Let's do a quick recap. It's very important right now during periods of recessions for companies to invest and build efficiently so they can thrive and grow during the periods of economic growth that follows a recession. The two questions that researchers should be asking right now are, one, how can we reduce risk? And two, how can we expand the value of our organization? I introduced three frameworks for how researchers can invest or change their practice during the spirit of time to answer those two questions: reducing risk through the cost and efficiency matrix, adding value to an organization through the value frontier, and the Kano model.

I'll end by sharing a story. Not long ago, there was this one item that just popped out of nowhere. A few people started collecting it. And then over time it started growing in value. The people who held onto this item longer and longer were surprised by how much this item is worth. People started gifting it to their loved ones as a very high value gift, and those that weren't able to have this item became really jealous and envious. "Why are all of these people having this item? Why is it growing so much in value, and how can I get it?" And more and more people tried to get this item, and that drove the value even higher, generating wealth for those that held from earlier on without knowing why. How is this item actually generating all of this wealth and all of this value? Can anyone guess what this item is on the chat?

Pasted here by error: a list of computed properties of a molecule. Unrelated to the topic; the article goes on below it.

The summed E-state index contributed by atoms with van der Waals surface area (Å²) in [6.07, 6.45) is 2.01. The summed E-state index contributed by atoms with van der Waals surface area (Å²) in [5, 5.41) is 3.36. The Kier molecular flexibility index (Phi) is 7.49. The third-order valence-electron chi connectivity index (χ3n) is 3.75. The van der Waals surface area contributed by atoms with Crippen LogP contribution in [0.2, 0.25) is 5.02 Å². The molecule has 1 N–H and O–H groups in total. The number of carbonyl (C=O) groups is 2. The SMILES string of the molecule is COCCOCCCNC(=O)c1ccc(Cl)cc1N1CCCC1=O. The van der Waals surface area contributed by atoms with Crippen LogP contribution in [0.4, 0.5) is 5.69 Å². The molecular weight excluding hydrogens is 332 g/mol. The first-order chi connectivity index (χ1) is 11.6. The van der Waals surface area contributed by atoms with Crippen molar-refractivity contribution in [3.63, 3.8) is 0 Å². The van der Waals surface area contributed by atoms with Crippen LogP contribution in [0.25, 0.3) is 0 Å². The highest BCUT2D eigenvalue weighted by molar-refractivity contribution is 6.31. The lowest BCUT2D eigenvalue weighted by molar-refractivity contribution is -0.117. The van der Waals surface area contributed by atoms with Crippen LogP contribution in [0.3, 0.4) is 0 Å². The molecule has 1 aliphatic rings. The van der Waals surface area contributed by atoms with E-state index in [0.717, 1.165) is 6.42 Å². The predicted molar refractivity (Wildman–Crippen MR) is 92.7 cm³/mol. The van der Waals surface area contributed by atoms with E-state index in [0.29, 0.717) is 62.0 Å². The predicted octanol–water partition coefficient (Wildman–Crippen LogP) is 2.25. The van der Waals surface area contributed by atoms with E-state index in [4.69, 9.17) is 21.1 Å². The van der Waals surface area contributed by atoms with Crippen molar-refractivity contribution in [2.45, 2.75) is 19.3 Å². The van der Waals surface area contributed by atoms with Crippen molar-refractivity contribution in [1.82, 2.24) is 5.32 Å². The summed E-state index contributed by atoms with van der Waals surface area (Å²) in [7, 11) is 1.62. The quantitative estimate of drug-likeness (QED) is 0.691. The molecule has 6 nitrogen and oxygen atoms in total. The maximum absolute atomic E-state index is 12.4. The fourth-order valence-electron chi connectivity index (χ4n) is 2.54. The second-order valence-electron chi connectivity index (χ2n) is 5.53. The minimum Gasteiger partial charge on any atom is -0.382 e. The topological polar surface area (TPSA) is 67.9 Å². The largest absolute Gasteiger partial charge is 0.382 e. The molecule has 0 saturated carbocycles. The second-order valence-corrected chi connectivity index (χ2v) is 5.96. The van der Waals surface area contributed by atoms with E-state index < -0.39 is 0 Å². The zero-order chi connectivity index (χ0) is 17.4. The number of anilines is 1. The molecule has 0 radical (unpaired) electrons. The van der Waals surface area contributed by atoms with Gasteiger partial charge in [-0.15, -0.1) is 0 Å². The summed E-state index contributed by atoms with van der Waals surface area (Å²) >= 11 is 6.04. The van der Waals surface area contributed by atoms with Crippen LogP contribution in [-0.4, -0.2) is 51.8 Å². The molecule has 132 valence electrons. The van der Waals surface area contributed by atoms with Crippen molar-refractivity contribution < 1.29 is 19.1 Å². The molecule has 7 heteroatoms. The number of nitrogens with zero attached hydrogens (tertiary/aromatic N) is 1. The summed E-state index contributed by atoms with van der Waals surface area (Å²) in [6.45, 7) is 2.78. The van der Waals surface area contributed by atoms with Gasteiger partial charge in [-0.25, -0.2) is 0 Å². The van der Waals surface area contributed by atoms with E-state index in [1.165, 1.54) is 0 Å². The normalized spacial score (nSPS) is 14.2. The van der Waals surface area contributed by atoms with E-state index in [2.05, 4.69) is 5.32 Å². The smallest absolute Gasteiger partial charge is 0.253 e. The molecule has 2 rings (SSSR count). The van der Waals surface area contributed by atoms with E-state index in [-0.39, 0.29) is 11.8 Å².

Some of you may have guessed cryptocurrency. But actually, the item is this humble tulip. This is a photo of a beautiful tulip garden I took in Central Park, New York about eight years ago, and I remember when I stopped to take these photos, my friends were saying, "Why are you taking a photo of a tulip? You can just get it at Trader Joe's." And that's crazy because about 200 years ago or so in Europe, these tulips were worth what cryptocurrency is worth today. The reason why I'm sharing this example and the story is because the definition of value, the generation of value can happen anywhere. Companies can generate value, companies can continue to create value, but companies can also easily lose value. But as research practitioners, we have the power to help companies redefine and continue to unlock value.

I'd like to encourage everyone here to utilize research and to empower researchers and build research practices that unlock value and continue to help companies thrive. Thank you, everyone, for your time today. Feel free to tweet me with any questions. I've also included my website with upcoming events. There are two exciting events that's upcoming, one a deeper class on the UXR evaluation model that I'm hosting, and finally, an end-of-year discussion where we'll be meeting with researchers, founders, product managers, designers, et cetera, to talk about fiscal year '24 strategy for building more resilient businesses utilizing UX research. And if you're in the Bay Area, I would love to have you there in person. Thank you so much for your time today.